In developing this proposal, three broad categories of policy were assessed. These programs were capital grants, feed-in revenue support and tradeable green certificate schemes such as Australia’s renewable energy target. These programs were designed to meet various objectives related to climate change, but they were not intended to address the critical market and policy failures identified in Grattan Institute’s report.

A market based approach to carbon pricing forms the central, essential platform for effective and efficient climate change policy. Other programs should be complementary to this platform so that the overall policy framework is made up only of the necessary and sufficient elements to deliver the overall objective of efficient climate change mitigation. Once emissions are capped through an emissions trading scheme, there is no case to support technologies beyond addressing the market and system failures identified in this report.

In the absence of carbon pricing, the renewable energy target (RET) has delivered significant abatement at reasonable cost. It has also contributed to “learning by doing” in regard to the technologies deployed, mainly wind. However, once a robust emissions trading scheme is in place, this role no longer exists, and the only question is what to do about commercial and contractual commitments that have been made under this program. Grandfathering of such arrangements is likely to be the best compromise to a difficult policy question.

Creating a portfolio of options, like buying insurance, is the best approach when uncertainty is high. However, there is always a cost to such approaches. Grattan’s analysis suggests that the cost of the reverse auctions proposal could be of the order of $150-200 million per year. This is not insignificant, and is best funded through electricity prices, rather than directly from government budgets. However, the cost of this proposal is likely to be lower than the cost that could be incurred without such complementary measures and less than other programs.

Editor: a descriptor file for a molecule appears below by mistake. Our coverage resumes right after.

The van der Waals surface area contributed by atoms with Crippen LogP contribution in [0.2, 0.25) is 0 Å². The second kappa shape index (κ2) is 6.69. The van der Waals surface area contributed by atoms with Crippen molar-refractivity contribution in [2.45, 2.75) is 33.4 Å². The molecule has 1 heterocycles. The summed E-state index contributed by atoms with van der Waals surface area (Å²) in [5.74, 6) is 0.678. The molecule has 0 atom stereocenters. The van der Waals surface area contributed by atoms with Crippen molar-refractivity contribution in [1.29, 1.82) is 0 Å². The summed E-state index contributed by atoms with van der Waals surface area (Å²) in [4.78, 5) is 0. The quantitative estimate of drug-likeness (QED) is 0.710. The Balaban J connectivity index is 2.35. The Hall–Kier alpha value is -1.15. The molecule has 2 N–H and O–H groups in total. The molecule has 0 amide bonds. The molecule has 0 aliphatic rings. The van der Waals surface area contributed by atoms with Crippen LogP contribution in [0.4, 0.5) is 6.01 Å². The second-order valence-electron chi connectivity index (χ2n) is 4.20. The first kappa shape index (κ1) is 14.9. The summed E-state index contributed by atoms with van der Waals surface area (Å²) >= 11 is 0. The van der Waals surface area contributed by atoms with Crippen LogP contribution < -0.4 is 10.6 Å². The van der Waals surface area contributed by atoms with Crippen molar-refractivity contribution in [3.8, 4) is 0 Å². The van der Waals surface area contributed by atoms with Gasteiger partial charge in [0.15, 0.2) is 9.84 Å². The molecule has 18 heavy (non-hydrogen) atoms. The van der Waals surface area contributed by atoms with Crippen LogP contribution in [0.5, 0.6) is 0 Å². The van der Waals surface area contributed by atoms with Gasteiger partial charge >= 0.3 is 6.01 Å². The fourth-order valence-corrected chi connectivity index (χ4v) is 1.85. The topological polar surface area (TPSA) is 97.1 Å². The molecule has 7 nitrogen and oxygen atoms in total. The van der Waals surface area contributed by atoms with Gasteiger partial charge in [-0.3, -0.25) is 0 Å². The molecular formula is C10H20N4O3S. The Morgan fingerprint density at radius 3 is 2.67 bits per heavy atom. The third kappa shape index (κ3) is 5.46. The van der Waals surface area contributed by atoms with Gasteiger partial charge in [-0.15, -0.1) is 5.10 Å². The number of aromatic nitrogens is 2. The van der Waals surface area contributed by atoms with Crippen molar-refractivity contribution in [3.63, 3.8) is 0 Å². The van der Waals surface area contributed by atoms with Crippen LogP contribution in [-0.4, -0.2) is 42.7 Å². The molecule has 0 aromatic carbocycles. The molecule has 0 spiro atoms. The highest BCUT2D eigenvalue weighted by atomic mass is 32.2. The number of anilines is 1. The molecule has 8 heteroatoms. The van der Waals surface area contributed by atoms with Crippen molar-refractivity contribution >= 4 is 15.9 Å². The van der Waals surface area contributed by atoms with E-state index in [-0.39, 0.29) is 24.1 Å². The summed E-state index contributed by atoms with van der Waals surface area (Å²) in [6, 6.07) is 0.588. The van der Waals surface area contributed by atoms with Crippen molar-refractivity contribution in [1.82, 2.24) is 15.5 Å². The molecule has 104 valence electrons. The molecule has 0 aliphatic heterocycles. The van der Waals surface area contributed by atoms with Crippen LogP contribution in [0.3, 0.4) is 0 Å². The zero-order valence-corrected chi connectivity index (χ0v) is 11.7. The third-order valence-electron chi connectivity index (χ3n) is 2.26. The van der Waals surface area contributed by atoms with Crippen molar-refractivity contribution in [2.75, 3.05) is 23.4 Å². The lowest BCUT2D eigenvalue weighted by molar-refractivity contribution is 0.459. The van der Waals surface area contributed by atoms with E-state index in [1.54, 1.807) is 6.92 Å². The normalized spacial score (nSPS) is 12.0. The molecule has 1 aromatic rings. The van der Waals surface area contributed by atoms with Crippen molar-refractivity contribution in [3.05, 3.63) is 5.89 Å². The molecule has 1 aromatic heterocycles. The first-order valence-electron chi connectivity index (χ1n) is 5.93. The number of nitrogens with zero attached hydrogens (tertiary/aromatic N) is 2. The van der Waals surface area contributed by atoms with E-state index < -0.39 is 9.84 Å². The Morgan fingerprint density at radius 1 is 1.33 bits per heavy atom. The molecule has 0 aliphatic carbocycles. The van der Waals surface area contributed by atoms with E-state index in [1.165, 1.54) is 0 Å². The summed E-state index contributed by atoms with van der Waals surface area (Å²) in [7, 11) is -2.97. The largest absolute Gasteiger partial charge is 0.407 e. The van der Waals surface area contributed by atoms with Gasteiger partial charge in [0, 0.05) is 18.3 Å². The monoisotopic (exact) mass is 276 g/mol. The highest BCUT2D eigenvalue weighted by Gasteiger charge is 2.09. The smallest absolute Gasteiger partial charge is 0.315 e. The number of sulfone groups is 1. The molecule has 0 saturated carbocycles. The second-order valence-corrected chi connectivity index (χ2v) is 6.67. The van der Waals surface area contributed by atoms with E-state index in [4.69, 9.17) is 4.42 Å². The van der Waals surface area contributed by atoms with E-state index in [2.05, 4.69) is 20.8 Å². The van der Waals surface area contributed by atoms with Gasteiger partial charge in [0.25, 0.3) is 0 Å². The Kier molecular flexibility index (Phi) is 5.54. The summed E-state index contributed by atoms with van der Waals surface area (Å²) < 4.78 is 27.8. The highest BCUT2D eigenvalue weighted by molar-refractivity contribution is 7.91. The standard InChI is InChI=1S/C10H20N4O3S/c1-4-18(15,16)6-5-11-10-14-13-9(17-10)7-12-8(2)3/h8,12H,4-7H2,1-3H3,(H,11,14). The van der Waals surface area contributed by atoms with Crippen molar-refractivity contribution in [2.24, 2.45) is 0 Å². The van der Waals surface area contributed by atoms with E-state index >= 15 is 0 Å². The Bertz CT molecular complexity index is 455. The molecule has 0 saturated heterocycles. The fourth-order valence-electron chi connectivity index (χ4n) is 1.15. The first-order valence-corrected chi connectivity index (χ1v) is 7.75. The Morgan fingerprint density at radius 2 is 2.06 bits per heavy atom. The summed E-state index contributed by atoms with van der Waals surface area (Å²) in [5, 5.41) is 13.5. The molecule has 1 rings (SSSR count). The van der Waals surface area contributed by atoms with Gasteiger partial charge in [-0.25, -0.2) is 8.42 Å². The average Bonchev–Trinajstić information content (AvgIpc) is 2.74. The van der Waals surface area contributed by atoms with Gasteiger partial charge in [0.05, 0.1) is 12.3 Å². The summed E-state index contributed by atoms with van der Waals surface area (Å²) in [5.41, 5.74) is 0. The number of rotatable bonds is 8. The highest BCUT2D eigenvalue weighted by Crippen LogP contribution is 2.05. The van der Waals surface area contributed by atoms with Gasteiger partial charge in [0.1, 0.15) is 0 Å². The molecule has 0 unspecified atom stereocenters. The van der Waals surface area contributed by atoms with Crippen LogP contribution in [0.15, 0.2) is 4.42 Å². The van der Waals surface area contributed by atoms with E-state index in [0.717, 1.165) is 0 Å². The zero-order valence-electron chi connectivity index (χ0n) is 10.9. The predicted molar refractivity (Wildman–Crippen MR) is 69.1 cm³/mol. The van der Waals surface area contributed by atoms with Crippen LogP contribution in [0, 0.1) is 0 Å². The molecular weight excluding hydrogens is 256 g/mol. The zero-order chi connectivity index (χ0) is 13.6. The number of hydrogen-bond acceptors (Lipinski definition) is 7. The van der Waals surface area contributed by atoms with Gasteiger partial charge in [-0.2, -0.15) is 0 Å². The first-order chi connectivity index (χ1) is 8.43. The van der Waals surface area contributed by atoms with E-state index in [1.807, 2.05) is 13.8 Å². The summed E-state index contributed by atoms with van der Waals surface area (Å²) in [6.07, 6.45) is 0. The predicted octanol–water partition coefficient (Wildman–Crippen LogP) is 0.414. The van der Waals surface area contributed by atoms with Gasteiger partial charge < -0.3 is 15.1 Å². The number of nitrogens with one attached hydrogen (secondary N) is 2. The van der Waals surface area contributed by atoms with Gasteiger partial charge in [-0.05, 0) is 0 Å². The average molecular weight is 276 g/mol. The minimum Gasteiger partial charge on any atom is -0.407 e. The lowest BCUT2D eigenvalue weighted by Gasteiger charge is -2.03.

It is best to implement proposals such as those described in Grattan’s report without creating too much additional bureaucracy etc. In the case of the reverse auctions proposal, it is likely that it could be implemented through some combination of the Australian Renewable Energy Agency (ARENA) and the Clean Energy Finance Corporation (CEFC). This proposal could complement the objectives of these bodies and provide a practical vehicle for the achievement of those objectives.

The current Federal Opposition has indicated that, if elected to government, they would implement a Direct Action Plan to draw out lowest cost greenhouse gas abatement to meet climate change objectives generally consistent with those of the Labor government. Whilst this approach will establish a carbon price, albeit indirectly, it is not clear how lowest cost technologies would be deployed if they were still in early stages of commercial development. The reverse auction proposal of this current Grattan report could supply such a mechanism.

Driving towards the lowest cost solution to climate change requires market mechanisms such as emissions trading. It also requires complementary policies to deliver technology solutions over the long haul. The proposal described in Grattan’s report provides such a policy.

Tony Wood is energy program Director with Grattan Institute. He worked at Origin Energy for 11 years, and was an adviser to the first Garnaut climate change review. He is also program director of Clean Energy Projects at the Clinton Foundation.